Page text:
In the example shown, Bridge 250 serves as a gateway to SCSI devices. SCSI devices 275, 280, and 285 are each accessible by Fibre Channel devices through Bridge 250. The SCSI devices may include disk drives, server as a storage array, or provide other types of functions. Each of the SCSI devices also includes a unique identifier. SCSI device 275 includes device identifier 278, SCSI device 280 includes device identifier 282, and SCSI device 285 includes device identifier 288. The respective device identifiers preferably include the vendor identifier for the device, the product identifier for the device, and the serial number corresponding to the device. While the device identifiers uniquely identify the respective SCSI devices, this information is normally neither tracked nor maintained by NameServer 202 or other devices attached to Fibre Channel interconnect 200. In the example shown, SCSI device 285 is about to be swapped out for SCSI device 290. While traditional Fibre Channel implementations would be unaware of the swap, the present invention tracks the device identifiers associated with the SCSI devices and, therefore, Fibre Channel devices (such as Fibre Channel Host Device 220) detect that the SCSI device swap occurred. Using the present invention, Fibre Channel devices receive device identifier 292 after the swap occurs. This device identifier is compared with the previous device identifier (device identifier 288). Because the device identifiers do not match, the Fibre Channel device determines that a SCSI device change has taken place and is able to take corrective action without compromising data integrity on either the SCSI device or in the Fibre Channel device attached to Fibre Channel interconnect 200.
In the example shown, FC-Device 320 had been using SCSI Device A 340 before the SCSI device swap. When FC-Device 320 attempts to use the SCSI device, it first receives a device identifier assigned to the SCSI device. In this case, the device identifier for device X (device identifier 390) is sent from SCSI Device X 350 to Bridge 330. The device identifier is sent from Bridge 330 (serial number 392) to Fibre Channel interconnect with a destination address of FC-Device 320. FC-Device 320 receives the device identifier (device identifier 396) and determines that it is not the same device identifier as the identifier for SCSI Device A, which it had been using. Because the device identifiers do not match, FC-Device 320 does not send or receive data to or from the SCSI device (blocked data communication 398). When this condition arises, the system can take corrective action to ensure that data is not corrupted. For example, the system can alert the user that the SCSI device that was being used is no longer available and prompt the user for the action needed. The system could also perform a comparative analysis to compare the new SCSI device (SCSI Device X 350) with the data previously retrieved from the old SCSI device (SCSI Device A 340) to determine whether the data contained on the devices is identical, or at least compatible, before continuing FC-Device 320's operations.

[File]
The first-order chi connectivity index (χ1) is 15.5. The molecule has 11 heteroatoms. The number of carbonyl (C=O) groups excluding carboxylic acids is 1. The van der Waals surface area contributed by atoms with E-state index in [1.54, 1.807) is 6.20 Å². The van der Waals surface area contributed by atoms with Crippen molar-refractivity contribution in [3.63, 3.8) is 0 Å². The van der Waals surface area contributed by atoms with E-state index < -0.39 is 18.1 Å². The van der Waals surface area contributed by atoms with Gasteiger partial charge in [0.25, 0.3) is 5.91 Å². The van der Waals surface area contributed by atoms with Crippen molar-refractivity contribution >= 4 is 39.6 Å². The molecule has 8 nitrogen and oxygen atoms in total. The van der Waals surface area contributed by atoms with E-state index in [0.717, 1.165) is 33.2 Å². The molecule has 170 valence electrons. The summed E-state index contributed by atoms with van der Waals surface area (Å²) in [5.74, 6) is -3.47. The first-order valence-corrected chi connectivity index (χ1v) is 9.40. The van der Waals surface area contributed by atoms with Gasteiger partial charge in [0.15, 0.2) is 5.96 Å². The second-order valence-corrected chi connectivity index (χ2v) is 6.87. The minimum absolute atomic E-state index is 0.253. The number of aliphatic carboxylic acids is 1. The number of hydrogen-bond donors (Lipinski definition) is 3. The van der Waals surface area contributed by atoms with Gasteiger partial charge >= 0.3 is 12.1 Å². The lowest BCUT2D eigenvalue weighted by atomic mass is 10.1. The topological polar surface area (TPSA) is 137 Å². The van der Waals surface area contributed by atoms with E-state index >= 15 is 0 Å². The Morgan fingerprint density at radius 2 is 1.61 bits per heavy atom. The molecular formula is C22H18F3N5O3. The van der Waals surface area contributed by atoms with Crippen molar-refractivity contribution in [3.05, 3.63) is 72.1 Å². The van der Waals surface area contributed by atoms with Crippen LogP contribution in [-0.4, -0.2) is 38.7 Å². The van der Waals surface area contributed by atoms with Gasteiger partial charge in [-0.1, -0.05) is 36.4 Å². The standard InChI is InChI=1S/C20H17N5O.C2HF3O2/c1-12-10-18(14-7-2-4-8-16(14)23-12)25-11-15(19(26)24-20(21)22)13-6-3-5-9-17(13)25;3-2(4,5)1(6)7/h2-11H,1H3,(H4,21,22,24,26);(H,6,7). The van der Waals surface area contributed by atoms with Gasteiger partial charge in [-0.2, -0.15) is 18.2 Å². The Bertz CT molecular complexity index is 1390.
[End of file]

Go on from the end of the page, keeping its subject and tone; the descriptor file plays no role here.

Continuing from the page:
In an alternative embodiment, the SCSI identifiers are obtained by Bridge 330 whenever a SCSI device change is detected by the Bridge. In this embodiment, the Fibre Channel connected devices can obtain the SCSI device identifiers from the Bridge rather than from the actual SCSI device. In a further embodiment, data sent to the Bridge includes a header that indicates which SCSI device is the intended recipient of the data (containing a SCSI request to store or retrieve data). In this embodiment, the Bridge checks the data header against the actual SCSI identifier and returns an error if the intended identifier supplied by the Fibre Channel device does not match any of the SCSI devices currently attached to the Bridge.